Holiday Safety Tips

December is here, and now that the Holiday Season is upon us, we all look forward to time and fellowship with family and friends. The Office of Environment, Safety and Health would like to share some tips and ideas, to help make this joyous season a safe and happy one for you and your loved ones.

Safe Highway Holiday Travel

  • Daytime travel is safer.
  • Know your route.
  • Let a friend or family member know your route and expected arrival time.
  • Carry a cell phone and look for emergency phone number instructions on highways in individual states.
  • Maintain your vehicle in good condition, and ensure at least 1/4 tank of fuel at all times.
  • Carry emergency supplies if adverse weather is expected.
  • Lock doors, and keep windows closed when driving and parking your vehicle.

Safe Tree Decorating

  • Fresh live trees should have sticky resin present on the cut end of trunk, and needles that bend, but do not break.
  • Secure in a sturdy stand, and check daily for adequate water.
  • Decorate with non-combustible or flame-resistant items.
  • If children or pests are present:
    • Keep small decorations near top of tree to prevent choking or inhaling.
    • Avoid sharp or breakable ornaments.
    • Avoid trimmings that look like candy or food.
  • Follow manufacturer's directions on safe use of artificial "spray snow."
  • Wear gloves if decorating with spun glass "angel hair"
  • Never use electric lights on metallic trees.
  • Use lighting timers when possible.
  • Turn off lights when not at home.
  • Never use lighted candles on trees or near evergreen decorations.

Safe Holiday Light Decorating

  • Use only Underwriters' Laboratories (UL) or Factory Mutual (FM) labeled lights.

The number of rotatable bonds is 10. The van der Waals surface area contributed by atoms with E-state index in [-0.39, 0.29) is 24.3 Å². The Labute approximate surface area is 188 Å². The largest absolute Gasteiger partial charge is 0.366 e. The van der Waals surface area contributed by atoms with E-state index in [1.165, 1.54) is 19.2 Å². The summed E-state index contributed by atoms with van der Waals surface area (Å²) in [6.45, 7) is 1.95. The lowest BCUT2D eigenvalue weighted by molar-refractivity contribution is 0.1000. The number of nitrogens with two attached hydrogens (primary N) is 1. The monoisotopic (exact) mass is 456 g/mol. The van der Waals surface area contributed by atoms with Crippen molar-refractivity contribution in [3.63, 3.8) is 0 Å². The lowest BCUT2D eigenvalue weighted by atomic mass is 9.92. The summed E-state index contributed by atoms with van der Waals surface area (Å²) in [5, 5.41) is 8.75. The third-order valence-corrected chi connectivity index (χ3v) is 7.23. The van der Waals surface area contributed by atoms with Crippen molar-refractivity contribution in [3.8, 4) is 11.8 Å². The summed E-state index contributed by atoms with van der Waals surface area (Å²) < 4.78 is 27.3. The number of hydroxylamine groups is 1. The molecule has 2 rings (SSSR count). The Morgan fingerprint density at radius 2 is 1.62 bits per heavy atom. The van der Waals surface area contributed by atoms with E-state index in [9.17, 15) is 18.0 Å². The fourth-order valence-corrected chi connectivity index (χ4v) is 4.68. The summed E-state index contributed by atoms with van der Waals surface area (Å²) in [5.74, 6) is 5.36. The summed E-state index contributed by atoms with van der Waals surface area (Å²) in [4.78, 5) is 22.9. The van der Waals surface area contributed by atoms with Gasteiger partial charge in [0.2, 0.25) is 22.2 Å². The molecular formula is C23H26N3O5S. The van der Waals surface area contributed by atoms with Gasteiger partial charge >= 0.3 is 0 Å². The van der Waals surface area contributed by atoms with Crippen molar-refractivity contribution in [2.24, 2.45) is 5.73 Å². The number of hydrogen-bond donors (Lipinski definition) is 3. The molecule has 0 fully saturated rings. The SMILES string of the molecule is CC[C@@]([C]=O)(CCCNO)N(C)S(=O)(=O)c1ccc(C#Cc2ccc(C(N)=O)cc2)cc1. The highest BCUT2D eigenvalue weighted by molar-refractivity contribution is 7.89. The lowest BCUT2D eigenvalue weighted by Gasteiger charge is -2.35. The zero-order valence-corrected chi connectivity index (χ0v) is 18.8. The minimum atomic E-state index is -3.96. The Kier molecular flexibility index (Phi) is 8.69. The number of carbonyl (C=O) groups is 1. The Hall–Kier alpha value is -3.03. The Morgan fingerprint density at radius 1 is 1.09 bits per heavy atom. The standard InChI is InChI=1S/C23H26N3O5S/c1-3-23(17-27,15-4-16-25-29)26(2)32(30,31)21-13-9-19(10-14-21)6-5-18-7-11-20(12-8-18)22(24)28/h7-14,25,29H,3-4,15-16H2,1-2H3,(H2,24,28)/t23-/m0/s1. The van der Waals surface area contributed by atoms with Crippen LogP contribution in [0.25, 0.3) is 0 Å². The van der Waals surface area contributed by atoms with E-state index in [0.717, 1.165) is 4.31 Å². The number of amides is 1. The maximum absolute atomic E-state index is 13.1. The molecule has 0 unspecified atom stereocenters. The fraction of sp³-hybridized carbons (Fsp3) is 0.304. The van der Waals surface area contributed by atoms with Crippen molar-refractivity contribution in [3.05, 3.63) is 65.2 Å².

• Inspect new and old strings of lights for frayed or damaged cords. Discard damaged light strings.
  • Unplug lights to change bulbs.
  • Do not overload circuits.
  • Use no more than three strings of lights per extension cord.
  • String outdoor lights through hooks or insulated staples, not tacks or nails.
  • Do not pull or tug light strings to hang or remove.

Candle Safety Tips

  • Place candles in durable, stable, non-combustible holders.
  • Keep lighted candles away from flammable decorations or curtains.
  • Check burning candles frequently to be sure they can't drip hot wax accidentally, or burn down too far.
  • Keep candles, matches, and lighters away from small children.
  • Extinguish candles when leaving home or going to sleep.
  • Never leave a burning candle in and empty room.

Children's Toy and Gift Safety

  • Select toys suited to the age and interests of the child.
  • Remember that smaller children will try to play with toys of older siblings and friends, so choose older children's toys with the younger child in mind as well.
  • Read instructions carefully before allowing your child to play with toys.
  • Avoid toys for younger children that must be plugged into an electrical outlet.
  • Avoid choking or strangulation risks:
    • Toys for children age 3 or under should not be less than 1 1/4 inches in diameter, and 2 1/4 inches long - no smaller than a toilet tissue tube diameter.
    • Get rid of uninflated or popped balloons, and plastic wrap or packaging.
    • Remove ribbons and strings.
    • Strings on pull toys should be shorter than 12 inches.
    • Check toys for broken or damaged parts.
  • Immediately dispose of, or remove to a safe place opened gift wrappings, ribbons, and bows.